As Marib is the de-facto capital of Yemen’s internationally recognized government, the loss of Marib would be a fatal blow for IRG President Abdrabbuh Mansur Hadi’s government. While the IRG has contingency plans, including a retreat to parts of the Hadramawt governorate to the east, the loss of Marib could precipitate sweeping shifts in loyalty. Yemenis from all sides of the conflict would recognize that the pendulum of power has swung decisively in favor of the Houthis. This could prompt a recalibration of loyalties when Yemeni elites act to protect their long-term economic and political interests. These pragmatic calculations are what the Houthi leadership is counting on.
While the Houthis are best known for their formidable skills on the battlefield, they are also adept at making deals—at least domestically. They have often used a carrot and stick approach to secure the grudging loyalty of many of Yemen’s elites and tribes. Even with their military acumen, the Houthis could not rule as they do without the tacit support of many of Yemen’s powerful northern tribes.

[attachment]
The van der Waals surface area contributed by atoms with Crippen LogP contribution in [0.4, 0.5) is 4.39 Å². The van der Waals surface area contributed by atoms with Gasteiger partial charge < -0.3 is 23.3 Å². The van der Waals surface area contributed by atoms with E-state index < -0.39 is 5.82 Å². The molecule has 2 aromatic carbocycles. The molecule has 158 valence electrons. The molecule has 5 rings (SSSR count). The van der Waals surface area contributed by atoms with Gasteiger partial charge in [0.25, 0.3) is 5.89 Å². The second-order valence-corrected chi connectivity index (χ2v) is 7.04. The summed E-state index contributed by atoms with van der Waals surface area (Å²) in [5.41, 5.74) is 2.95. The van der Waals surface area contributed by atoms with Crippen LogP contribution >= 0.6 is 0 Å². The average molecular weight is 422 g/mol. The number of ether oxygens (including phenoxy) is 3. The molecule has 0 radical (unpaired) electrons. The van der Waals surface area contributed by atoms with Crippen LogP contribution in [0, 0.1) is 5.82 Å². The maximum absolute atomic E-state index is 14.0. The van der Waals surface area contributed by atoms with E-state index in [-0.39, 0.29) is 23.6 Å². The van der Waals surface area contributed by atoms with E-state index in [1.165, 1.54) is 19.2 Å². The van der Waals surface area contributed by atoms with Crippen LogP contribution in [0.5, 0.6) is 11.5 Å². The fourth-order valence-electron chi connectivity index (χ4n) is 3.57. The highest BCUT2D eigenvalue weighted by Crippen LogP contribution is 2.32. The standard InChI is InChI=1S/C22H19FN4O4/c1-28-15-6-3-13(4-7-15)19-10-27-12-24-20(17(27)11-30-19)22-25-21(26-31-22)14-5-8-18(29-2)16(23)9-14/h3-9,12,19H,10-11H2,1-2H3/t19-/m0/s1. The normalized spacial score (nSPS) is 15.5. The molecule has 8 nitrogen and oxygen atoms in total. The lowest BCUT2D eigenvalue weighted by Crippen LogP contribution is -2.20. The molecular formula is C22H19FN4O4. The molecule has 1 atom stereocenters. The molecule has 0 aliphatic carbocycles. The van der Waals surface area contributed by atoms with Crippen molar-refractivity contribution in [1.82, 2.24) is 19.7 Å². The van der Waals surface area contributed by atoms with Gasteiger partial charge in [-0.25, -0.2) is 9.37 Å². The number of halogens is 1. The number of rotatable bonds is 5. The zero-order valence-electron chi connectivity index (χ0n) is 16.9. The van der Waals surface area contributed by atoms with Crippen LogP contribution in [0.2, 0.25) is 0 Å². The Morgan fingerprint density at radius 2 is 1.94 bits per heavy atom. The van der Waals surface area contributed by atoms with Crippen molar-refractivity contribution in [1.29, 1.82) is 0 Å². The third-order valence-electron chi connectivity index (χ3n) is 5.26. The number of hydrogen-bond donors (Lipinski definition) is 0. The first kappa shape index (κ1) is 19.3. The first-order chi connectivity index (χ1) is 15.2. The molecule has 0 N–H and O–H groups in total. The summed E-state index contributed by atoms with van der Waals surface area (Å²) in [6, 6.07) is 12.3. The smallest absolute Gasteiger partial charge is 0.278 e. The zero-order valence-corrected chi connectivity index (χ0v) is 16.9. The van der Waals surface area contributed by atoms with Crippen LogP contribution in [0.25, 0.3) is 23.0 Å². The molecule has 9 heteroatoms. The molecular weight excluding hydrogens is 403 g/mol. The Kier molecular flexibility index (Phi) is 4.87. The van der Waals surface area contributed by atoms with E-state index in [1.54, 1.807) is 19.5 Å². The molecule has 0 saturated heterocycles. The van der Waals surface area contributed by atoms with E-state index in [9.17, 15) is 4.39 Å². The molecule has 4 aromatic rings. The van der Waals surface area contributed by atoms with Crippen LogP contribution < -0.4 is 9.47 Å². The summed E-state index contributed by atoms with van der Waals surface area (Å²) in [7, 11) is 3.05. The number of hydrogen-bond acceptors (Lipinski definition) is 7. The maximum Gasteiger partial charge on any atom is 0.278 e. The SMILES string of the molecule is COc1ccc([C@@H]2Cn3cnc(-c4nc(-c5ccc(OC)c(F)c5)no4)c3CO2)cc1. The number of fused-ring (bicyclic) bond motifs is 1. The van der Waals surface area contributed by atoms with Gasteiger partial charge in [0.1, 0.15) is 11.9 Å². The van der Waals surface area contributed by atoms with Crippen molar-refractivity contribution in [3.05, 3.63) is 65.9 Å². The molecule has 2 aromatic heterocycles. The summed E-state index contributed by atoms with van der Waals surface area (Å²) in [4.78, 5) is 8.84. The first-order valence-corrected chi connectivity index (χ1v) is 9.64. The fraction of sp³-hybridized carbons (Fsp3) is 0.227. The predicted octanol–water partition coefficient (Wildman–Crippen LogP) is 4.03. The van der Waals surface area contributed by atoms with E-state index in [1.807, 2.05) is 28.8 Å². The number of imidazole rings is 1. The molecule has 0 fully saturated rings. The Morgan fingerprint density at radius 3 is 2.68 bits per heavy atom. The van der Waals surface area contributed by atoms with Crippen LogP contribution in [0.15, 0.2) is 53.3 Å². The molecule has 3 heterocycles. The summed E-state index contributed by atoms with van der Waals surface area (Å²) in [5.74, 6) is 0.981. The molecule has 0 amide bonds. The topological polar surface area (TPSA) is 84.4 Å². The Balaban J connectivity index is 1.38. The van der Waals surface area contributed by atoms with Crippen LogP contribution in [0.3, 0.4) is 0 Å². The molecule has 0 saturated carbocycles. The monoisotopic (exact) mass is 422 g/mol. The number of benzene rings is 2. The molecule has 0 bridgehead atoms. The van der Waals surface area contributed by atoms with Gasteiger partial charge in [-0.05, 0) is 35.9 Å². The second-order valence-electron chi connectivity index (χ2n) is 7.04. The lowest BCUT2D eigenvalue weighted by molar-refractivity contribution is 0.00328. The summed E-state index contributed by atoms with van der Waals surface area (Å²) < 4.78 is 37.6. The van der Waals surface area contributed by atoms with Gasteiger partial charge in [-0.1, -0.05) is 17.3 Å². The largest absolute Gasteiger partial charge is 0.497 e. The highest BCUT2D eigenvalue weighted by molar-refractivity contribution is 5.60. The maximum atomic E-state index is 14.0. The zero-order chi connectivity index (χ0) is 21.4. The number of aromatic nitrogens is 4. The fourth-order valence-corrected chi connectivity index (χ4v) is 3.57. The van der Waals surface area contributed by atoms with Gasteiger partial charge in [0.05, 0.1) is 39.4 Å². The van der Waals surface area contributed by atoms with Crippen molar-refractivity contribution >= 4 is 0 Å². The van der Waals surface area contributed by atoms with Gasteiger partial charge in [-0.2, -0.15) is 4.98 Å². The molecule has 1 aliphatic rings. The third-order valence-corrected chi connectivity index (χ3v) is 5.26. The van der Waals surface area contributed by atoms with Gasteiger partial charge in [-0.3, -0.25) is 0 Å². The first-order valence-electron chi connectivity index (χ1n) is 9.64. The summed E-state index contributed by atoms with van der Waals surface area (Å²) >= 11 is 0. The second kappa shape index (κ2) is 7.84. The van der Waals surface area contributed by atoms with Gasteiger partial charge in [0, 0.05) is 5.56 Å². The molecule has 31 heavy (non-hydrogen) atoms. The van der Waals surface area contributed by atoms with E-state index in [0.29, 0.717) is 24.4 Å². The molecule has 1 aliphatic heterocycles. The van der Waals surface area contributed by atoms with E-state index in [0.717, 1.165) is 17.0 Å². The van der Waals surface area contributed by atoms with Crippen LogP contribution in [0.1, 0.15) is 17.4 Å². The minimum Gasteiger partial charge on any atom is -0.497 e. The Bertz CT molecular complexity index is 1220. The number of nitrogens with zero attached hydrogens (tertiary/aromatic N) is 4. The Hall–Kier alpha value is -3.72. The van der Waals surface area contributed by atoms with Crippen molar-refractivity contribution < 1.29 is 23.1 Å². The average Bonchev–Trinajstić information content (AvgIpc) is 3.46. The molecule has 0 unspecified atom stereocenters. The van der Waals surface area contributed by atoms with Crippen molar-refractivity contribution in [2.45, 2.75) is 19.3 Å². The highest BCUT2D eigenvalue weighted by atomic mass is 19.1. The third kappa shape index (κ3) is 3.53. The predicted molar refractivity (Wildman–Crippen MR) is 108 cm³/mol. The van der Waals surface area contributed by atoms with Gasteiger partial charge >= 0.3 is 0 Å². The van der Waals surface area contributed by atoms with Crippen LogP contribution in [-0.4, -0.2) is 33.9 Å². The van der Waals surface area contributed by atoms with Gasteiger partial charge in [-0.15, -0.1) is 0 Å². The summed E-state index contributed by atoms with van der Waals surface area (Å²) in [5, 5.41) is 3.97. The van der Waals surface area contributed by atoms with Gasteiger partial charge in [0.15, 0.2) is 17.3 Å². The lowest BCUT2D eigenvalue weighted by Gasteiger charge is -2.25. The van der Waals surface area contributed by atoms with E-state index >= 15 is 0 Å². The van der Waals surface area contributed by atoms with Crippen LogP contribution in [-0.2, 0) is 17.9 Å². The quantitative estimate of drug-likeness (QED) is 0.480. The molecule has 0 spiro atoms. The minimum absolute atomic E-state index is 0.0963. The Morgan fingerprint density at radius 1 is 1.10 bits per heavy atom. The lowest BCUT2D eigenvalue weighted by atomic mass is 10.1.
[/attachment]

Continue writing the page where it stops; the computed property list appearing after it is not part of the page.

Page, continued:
The Houthis are not the only force in Yemen that would benefit from the demise of the IRG. Yemen’s Southern Transitional Council (STC) is locked in its own intermittent battle with the IRG as it tries to assert control over southern Yemen. On Yemen’s west coast, the Tihama Resistance Forces are fighting for greater autonomy and are not loyal to the IRG. Saudi Arabia has little influence over the Tihama Resistance Forces or the STC. Instead, its regional ally and competitor, the United Arab Emirates (UAE), wields influence over both forces.
While the STC is not directly involved in the fight against the Houthis in Marib, the battle is attracting Salafist militias from the south. These militias and their commanders are loosely allied with the STC. Their motivation to fight the Houthis stems more from a religious antipathy to the Houthis as Zaidi Shi’a than it does to any loyalty to the STC or the IRG.  Salafi-inspired militias, many of which have some overlap with more radical groups like AQAP, have long been welcomed by those tribes battling the Houthis.